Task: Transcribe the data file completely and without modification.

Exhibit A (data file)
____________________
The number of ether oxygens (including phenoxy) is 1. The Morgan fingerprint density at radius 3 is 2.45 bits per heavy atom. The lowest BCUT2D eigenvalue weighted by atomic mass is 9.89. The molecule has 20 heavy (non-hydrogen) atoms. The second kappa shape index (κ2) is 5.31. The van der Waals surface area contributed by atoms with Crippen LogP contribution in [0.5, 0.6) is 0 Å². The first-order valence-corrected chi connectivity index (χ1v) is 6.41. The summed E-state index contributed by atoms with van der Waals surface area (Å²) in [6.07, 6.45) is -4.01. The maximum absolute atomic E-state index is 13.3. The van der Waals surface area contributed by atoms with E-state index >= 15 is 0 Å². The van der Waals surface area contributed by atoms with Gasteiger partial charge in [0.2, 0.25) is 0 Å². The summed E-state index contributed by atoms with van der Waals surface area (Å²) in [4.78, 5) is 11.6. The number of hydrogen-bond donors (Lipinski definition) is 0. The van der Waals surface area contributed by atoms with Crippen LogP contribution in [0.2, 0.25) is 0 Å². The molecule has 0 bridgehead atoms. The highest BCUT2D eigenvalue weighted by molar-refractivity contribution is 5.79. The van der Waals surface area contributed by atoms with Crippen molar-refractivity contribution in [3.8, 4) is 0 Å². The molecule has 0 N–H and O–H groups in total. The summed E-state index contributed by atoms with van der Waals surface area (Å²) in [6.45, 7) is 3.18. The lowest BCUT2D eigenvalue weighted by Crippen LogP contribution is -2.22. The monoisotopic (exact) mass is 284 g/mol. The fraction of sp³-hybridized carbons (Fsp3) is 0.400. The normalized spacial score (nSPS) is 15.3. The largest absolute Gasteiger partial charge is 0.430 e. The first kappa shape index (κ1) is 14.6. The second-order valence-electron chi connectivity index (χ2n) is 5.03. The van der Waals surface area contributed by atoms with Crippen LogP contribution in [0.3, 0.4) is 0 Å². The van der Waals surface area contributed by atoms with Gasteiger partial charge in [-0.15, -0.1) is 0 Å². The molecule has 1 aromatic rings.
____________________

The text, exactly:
The number of ether oxygens (including phenoxy) is 1. The Morgan fingerprint density at radius 3 is 2.45 bits per heavy atom. The lowest BCUT2D eigenvalue weighted by atomic mass is 9.89. The molecule has 20 heavy (non-hydrogen) atoms. The second kappa shape index (κ2) is 5.31. The van der Waals surface area contributed by atoms with Crippen LogP contribution in [0.5, 0.6) is 0 Å². The first-order valence-corrected chi connectivity index (χ1v) is 6.41. The summed E-state index contributed by atoms with van der Waals surface area (Å²) in [6.07, 6.45) is -4.01. The maximum absolute atomic E-state index is 13.3. The van der Waals surface area contributed by atoms with E-state index >= 15 is 0 Å². The van der Waals surface area contributed by atoms with Gasteiger partial charge in [0.2, 0.25) is 0 Å². The summed E-state index contributed by atoms with van der Waals surface area (Å²) in [4.78, 5) is 11.6. The number of hydrogen-bond donors (Lipinski definition) is 0. The van der Waals surface area contributed by atoms with Crippen LogP contribution in [0.2, 0.25) is 0 Å². The molecule has 0 bridgehead atoms. The highest BCUT2D eigenvalue weighted by molar-refractivity contribution is 5.79. The van der Waals surface area contributed by atoms with Crippen molar-refractivity contribution in [3.8, 4) is 0 Å². The molecule has 0 N–H and O–H groups in total. The summed E-state index contributed by atoms with van der Waals surface area (Å²) in [6.45, 7) is 3.18. The lowest BCUT2D eigenvalue weighted by Crippen LogP contribution is -2.22. The monoisotopic (exact) mass is 284 g/mol. The fraction of sp³-hybridized carbons (Fsp3) is 0.400. The normalized spacial score (nSPS) is 15.3. The largest absolute Gasteiger partial charge is 0.430 e. The first kappa shape index (κ1) is 14.6. The second-order valence-electron chi connectivity index (χ2n) is 5.03. The van der Waals surface area contributed by atoms with Crippen LogP contribution in [0.3, 0.4) is 0 Å². The van der Waals surface area contributed by atoms with Gasteiger partial charge in [-0.15, -0.1) is 0 Å². The molecule has 1 aromatic rings.